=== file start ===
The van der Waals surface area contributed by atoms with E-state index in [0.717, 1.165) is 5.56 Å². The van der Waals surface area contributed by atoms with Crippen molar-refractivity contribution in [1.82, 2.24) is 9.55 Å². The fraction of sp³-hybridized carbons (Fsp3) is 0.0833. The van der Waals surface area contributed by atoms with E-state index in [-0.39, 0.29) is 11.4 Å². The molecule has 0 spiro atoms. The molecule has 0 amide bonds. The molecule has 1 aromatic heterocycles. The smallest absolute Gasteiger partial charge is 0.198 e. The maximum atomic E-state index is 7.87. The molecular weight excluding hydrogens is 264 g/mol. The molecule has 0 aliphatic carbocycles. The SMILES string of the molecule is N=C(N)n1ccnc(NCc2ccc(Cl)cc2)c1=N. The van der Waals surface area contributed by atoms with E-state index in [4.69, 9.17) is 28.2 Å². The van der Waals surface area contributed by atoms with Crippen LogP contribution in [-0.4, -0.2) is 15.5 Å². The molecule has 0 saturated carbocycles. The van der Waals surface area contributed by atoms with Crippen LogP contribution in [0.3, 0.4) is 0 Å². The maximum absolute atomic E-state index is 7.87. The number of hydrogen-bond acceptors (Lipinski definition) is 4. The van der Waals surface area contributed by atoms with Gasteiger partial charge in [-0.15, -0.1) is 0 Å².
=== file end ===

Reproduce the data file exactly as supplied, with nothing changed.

The van der Waals surface area contributed by atoms with E-state index in [0.717, 1.165) is 5.56 Å². The van der Waals surface area contributed by atoms with Crippen molar-refractivity contribution in [1.82, 2.24) is 9.55 Å². The fraction of sp³-hybridized carbons (Fsp3) is 0.0833. The van der Waals surface area contributed by atoms with E-state index in [-0.39, 0.29) is 11.4 Å². The molecule has 0 spiro atoms. The molecule has 0 amide bonds. The molecule has 1 aromatic heterocycles. The smallest absolute Gasteiger partial charge is 0.198 e. The maximum atomic E-state index is 7.87. The molecular weight excluding hydrogens is 264 g/mol. The molecule has 0 aliphatic carbocycles. The SMILES string of the molecule is N=C(N)n1ccnc(NCc2ccc(Cl)cc2)c1=N. The van der Waals surface area contributed by atoms with E-state index in [4.69, 9.17) is 28.2 Å². The van der Waals surface area contributed by atoms with Crippen LogP contribution in [-0.4, -0.2) is 15.5 Å². The molecule has 0 saturated carbocycles. The van der Waals surface area contributed by atoms with Crippen LogP contribution in [0.3, 0.4) is 0 Å². The maximum absolute atomic E-state index is 7.87. The number of hydrogen-bond acceptors (Lipinski definition) is 4. The van der Waals surface area contributed by atoms with Gasteiger partial charge in [-0.15, -0.1) is 0 Å².